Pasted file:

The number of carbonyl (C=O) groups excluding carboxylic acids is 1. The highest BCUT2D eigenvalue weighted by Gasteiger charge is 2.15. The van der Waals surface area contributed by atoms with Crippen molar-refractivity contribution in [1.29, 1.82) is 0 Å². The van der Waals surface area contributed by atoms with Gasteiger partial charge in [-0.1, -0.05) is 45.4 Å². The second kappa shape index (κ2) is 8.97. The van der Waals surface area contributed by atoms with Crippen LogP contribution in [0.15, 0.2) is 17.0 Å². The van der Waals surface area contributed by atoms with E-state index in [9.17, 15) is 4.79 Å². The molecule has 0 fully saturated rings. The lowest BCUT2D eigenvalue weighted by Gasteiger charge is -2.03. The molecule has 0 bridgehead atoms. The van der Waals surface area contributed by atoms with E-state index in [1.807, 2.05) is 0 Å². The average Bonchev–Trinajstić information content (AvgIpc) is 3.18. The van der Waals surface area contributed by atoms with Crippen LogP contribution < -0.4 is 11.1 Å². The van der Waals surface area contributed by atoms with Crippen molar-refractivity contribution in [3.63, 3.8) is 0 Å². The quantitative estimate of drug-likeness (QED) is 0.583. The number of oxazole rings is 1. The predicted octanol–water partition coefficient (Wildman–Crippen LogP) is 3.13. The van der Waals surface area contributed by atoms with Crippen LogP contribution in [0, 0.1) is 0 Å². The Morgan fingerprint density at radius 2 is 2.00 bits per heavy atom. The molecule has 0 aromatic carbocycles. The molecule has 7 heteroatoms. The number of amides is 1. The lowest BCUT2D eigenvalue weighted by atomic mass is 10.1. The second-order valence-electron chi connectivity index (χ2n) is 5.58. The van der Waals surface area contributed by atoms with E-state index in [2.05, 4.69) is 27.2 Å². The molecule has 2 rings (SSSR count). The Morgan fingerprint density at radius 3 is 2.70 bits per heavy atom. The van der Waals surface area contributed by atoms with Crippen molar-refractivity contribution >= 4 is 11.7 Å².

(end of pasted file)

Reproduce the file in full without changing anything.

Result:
The number of carbonyl (C=O) groups excluding carboxylic acids is 1. The highest BCUT2D eigenvalue weighted by Gasteiger charge is 2.15. The van der Waals surface area contributed by atoms with Crippen molar-refractivity contribution in [1.29, 1.82) is 0 Å². The van der Waals surface area contributed by atoms with Gasteiger partial charge in [-0.1, -0.05) is 45.4 Å². The second kappa shape index (κ2) is 8.97. The van der Waals surface area contributed by atoms with Crippen LogP contribution in [0.15, 0.2) is 17.0 Å². The van der Waals surface area contributed by atoms with E-state index in [9.17, 15) is 4.79 Å². The molecule has 0 fully saturated rings. The lowest BCUT2D eigenvalue weighted by Gasteiger charge is -2.03. The molecule has 0 bridgehead atoms. The van der Waals surface area contributed by atoms with E-state index in [1.807, 2.05) is 0 Å². The average Bonchev–Trinajstić information content (AvgIpc) is 3.18. The van der Waals surface area contributed by atoms with Crippen LogP contribution < -0.4 is 11.1 Å². The van der Waals surface area contributed by atoms with Crippen molar-refractivity contribution in [3.63, 3.8) is 0 Å². The quantitative estimate of drug-likeness (QED) is 0.583. The number of oxazole rings is 1. The predicted octanol–water partition coefficient (Wildman–Crippen LogP) is 3.13. The van der Waals surface area contributed by atoms with Crippen LogP contribution in [0, 0.1) is 0 Å². The Morgan fingerprint density at radius 2 is 2.00 bits per heavy atom. The molecule has 0 aromatic carbocycles. The molecule has 7 heteroatoms. The number of amides is 1. The lowest BCUT2D eigenvalue weighted by atomic mass is 10.1. The second-order valence-electron chi connectivity index (χ2n) is 5.58. The van der Waals surface area contributed by atoms with E-state index in [2.05, 4.69) is 27.2 Å². The molecule has 2 rings (SSSR count). The Morgan fingerprint density at radius 3 is 2.70 bits per heavy atom. The van der Waals surface area contributed by atoms with Crippen molar-refractivity contribution >= 4 is 11.7 Å².